As a result of disributing in an area that is outside the highly developed city, People began asking about who their teacher is, and this kept spreading to the point that I receive many referrals from the folks in that area.
Once my ad was seen in a well-known magazine, I received several calls from local churches asking if I would like advertise in their bulletin. Another caller offered space in the local New Home Buyers magazine.
Is there any way you could team up with another teacher? You might be able to share referrals, a place for recitals, contacts. Find ways to communicate with other teachers in the area. Even look for music stores that might sell elecrric intsruments, and talk to a drum teacher, or a guitar teacher who might take some of your cards. Call piano stores and ask them to refer you to new customers. You, in kind, might suggest them to callers who haven't gotten a piano yet.
Lastly, you may have local music stores that hire teachers. They do work at keepng your roster full.
I sincerely hope you can gleen something from this answer.
Let me know how you are doing.
-- Lea Johnson (firstname.lastname@example.org), January 22, 2005.
I've had the same problem. My best source of income aside from word of mouth is putting up flyers at the local library, and an ad in a parent magazine called Mother & Child Reunion. This publication is a franchise all over the country. They might be located in your community. Check out their website. Search under Mother & Child Reunion. This works well for me because the surrounding school districts send a copy home with every elementary student each month. I have tried to get into the school newsletters, etc. It was a total dead end. However, school districts have a district newsletter where employees of the school district can put an add in for free. I teach a teacher at one of the elementary schools and she puts it in for me. I had to supply three letters of reference from parents of students I teach that live in the district. Try contacting the central office of the local school district, and ask them how to get into the district newsletter. I have been in your shoes and it is rough. Don't give up putting up flyers. One students' parent kept my tear-off for a whole year before calling me. That wasn't helpful to me at the time, but it made me realize that people do notice flyers and make use of them, so don't discount that means of advertisement.
-- Diana (email@example.com), January 22, 2005.
There was a thread on this subject not too long ago, I think.
What I posted there if I recall was try to be a "business sponsor" (slightly higher fee) in your school's PTA group and Friends of the Library group. Several PTA newsletters get sent home with the children over the course of the year. Church bulletins too. You need to get your name out there, and as others have mentioned, studies have shown that people need to see your name around 12 times before they even think of calling. Also, and this is a little more difficut with piano, as opposed to say a martial arts school offering a free week of a basic self-defense class), but if you wanted to offer a "pro piano" (chord method) short course for a week as a prize at a PTA or Library or church raffle that will also get your name out there. This is not to say you give up your regular piano lessons, but if a person takes that chord class and enjoys it, feeling they got enough out of it to play some of their favorite songs, they will tell other people, and you can get business that way.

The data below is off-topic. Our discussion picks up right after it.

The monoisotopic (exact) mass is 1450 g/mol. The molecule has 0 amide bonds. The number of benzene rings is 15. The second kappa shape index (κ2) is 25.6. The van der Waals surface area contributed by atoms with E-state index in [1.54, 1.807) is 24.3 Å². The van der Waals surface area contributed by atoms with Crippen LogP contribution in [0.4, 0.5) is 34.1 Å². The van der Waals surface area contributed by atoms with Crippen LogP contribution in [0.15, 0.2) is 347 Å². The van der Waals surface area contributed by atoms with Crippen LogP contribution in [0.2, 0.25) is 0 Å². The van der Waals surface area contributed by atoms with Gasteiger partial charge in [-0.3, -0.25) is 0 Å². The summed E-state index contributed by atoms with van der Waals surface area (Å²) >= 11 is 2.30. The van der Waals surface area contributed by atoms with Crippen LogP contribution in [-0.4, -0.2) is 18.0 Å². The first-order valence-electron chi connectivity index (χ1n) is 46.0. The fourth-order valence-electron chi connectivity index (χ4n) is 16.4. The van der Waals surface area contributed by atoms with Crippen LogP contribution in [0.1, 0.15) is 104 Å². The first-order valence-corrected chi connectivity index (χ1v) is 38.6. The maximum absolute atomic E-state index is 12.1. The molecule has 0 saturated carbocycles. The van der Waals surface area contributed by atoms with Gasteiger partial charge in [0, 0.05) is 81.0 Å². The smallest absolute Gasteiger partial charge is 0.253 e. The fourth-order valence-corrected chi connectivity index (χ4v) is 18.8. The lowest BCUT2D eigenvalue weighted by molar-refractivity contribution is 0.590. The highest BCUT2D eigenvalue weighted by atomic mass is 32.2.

Trouble with flyers is that a lot of people (myself included), see them as 1) a tresspass issue; 2) a litter issue, wherever they are placed; and 3) a potential mail theft/tampering issue when stuffed in a mailbox without postage (that's also stealing from the post office, and they will go after people for the postage, just an FYI).
Find other "teaching" businesses that cater to children (martial arts, tutoring centers, etc.) and see if you can refer business to each other. Although, instead of just placing cards, see if you can teach the owner or owner's children (and you get some lessons in exchange), not so much as a barter situation (though that is also another area you can look into, legally of course, lol), but as a way that you and they can feel confident in recommending each other to customers. Wouldn't you rather hear, "yes, this person has taught my children and I like them because...." over, "No, I don't know them, but they're local?"
Hope this helps.
-- GT (firstname.lastname@example.org), January 24, 2005.
I went door to door in different neighborhoods, leaving flyers at the doors of those who weren't home. I got a lot of phone calls from this. I offered a free introductory lessson, so that those parents who hadn't met me yet felt more comfortable trying it out. This worked really well!
-- Amelia Pearce (email@example.com), March 08, 2005.